On Wednesday, Brewster’s multistate license was “tried” in Kentucky but not limited to, which makes it possible to work as a nurse in most of the state. Nowhere else did Brewster work as a tour guide, for seven months after he was first charged with fraud in Tennessee.

Brewster could not be reached for comment and it was not clear if he had a lawyer. A Knoxville attorney as Brewster’s attorney was denied records with the Tennessee Board of Trustees.

One hospital that relied heavily on visiting nurses during illness was Johnson City Medical Center. Ballad Health, which owns the hospital, said last summer the disease had increased the number of traveling nurses employed by the company from 150 to 400.

Brewster was one of the tenants. She was employed by Jackson Nurse Professionals, a group of traveling nurses in Orlando, Florida, and worked at Johnson City Medical Center for three months before the complaint became known, according to stories.

Ballad Health Director Alan Levine told KHN another nurse had marked a leaking bottle in the hospital’s medical office, and a local court linked the bottle to Brewster.

“He opens the Dilaudid and replaces it with something else like the Dilaudid, and replaces the bottles in the Omnicell system,” Levine said. “One of our nurses noticed something else in one of the bottles and immediately reported the medication.”

Ballad Health fired Brewster and took care of law enforcement and the Tennessee Health Service, according to the company. He sent five Dilaudid syringes to the Tennessee Bureau of Investigation’s criminal office, which confirmed the amount of the drug in it “did not match the manufacturer’s label,” according to the documents. the board of trustees.

The hospital said he tried to give Brewster a medical examination. He first gave an insufficient urine sample, the documents said, and after giving a second Brewster sample “he sued the lab technician for wrongdoing,” he took the sample. from his hand, and cast it down into the pit.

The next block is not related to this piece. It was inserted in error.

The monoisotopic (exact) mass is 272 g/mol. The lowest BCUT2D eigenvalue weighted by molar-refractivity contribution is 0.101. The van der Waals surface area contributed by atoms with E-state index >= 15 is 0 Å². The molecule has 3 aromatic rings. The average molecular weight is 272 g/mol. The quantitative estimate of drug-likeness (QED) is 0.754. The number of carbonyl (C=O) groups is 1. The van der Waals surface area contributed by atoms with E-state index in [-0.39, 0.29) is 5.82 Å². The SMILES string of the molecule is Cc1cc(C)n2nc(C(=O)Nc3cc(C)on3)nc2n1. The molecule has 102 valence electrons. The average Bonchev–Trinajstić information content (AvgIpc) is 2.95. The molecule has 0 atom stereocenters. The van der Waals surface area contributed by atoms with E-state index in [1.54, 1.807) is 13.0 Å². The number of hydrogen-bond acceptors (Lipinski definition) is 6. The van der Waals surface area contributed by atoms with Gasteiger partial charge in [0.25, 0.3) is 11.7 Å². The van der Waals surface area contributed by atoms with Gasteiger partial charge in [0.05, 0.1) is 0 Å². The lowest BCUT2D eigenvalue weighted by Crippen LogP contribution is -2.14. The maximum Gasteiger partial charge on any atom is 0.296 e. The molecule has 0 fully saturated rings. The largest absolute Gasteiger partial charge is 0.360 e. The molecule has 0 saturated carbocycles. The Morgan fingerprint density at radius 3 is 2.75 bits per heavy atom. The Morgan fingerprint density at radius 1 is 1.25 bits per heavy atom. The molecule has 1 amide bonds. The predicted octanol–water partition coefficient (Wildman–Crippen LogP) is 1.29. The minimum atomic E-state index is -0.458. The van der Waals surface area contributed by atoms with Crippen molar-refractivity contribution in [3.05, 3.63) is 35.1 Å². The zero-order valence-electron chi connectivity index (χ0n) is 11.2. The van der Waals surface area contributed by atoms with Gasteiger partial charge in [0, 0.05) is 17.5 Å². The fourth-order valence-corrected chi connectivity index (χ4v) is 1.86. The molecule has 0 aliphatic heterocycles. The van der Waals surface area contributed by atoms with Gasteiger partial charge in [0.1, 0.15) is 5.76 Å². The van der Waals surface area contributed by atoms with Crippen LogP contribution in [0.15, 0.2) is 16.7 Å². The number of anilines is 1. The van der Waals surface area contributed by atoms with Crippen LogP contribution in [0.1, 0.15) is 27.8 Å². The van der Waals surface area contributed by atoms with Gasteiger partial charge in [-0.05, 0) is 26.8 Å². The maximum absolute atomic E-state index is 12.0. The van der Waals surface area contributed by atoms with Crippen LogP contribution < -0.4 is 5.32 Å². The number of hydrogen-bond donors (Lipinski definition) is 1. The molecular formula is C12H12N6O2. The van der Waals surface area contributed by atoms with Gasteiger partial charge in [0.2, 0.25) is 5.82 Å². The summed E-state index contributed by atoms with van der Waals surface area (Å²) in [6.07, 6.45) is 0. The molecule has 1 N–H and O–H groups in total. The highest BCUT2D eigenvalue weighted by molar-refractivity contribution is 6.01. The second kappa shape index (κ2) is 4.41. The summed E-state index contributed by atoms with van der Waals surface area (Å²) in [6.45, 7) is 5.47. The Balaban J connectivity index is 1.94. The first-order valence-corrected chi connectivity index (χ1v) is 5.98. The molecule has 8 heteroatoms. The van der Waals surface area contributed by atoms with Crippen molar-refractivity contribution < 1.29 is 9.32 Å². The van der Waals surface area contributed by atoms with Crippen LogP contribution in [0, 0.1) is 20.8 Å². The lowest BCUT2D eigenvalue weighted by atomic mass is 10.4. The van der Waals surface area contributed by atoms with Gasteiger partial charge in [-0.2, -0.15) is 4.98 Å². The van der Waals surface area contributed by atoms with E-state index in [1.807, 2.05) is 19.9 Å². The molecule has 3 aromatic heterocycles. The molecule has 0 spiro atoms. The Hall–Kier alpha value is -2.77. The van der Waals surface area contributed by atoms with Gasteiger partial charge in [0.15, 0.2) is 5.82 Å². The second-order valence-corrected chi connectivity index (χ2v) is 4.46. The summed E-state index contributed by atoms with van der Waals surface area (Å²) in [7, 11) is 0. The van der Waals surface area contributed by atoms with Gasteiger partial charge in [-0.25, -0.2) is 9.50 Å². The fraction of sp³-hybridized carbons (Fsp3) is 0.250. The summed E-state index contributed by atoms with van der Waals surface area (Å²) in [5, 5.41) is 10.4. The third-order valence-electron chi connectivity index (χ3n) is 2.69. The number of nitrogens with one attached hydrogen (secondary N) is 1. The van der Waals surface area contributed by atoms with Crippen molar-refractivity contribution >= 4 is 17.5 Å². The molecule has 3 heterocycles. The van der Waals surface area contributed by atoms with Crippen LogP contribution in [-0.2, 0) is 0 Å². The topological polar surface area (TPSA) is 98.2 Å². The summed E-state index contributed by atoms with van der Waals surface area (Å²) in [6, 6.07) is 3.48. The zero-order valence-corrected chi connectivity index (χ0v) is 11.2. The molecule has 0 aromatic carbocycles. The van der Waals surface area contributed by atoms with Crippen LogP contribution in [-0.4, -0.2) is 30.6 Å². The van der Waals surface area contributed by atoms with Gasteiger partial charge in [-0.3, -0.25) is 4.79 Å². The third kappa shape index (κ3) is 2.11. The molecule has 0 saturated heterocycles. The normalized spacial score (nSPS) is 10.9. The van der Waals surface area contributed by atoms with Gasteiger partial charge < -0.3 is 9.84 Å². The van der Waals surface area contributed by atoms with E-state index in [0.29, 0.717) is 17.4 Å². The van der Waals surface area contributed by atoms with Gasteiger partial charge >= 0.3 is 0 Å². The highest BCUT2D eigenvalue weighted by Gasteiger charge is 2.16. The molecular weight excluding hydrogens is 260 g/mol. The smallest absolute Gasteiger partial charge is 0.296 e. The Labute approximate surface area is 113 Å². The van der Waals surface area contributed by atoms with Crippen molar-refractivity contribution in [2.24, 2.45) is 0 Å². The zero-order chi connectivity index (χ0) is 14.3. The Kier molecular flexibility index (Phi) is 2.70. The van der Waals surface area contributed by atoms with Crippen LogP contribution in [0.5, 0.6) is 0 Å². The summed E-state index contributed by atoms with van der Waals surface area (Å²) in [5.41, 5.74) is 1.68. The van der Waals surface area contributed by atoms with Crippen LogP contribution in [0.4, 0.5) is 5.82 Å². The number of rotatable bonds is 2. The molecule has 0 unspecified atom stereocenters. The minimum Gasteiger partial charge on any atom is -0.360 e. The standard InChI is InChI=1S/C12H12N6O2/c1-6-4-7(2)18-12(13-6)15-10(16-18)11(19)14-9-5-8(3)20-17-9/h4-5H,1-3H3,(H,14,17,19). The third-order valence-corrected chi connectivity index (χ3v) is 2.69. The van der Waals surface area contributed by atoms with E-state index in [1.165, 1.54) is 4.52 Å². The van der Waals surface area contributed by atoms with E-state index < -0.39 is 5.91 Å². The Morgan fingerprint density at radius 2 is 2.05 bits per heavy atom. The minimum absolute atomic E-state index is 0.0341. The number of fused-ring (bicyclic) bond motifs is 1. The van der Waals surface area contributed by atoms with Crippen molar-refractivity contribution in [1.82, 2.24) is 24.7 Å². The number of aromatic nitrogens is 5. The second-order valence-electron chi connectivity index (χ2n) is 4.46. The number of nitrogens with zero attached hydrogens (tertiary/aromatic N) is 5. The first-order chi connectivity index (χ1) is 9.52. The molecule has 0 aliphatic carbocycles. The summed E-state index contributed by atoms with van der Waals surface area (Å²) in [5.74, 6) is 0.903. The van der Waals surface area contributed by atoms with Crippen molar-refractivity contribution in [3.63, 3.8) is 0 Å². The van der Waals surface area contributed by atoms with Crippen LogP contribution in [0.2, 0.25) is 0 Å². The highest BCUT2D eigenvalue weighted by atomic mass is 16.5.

“This is my *** [sic]”Brewster said as he took the example, according to the documents.

The Tennessee Department of Health filed a professional criminal case against Brewster with the Board of Nurses on March 31. He is scheduled to arrive in August. 24 at the hearing and the problem of losing his guardian license.

Sometime after his release from Johnson City Medical Center, Brewster began working at Raleigh General, a private hospital about 120 miles north of Beckley, West Virginia.

Last month, the hospital told the West Virginia board of nurses that Dilaudid bottles had been found in its drugstores, according to the board’s order releasing the Brewster license. . Some bottles were lost and others were sealed with the rest “like glue,” the board said.

In addition, a local court “led directly” to Brewster, according to the board’s order.

Raleigh General “threw away several bottles of Dilaudid in order to prevent patients from contamination” and gave some bottles to law enforcement for testing. The results were not disclosed.

Jackson Nurse Professionals did not respond to requests for comment. It’s not clear if Brewster always worked for the profession.

Raleigh General Hospital in West Virginia released a statement that it was still investigating Brewster and meeting with officials but declined to answer questions about the case.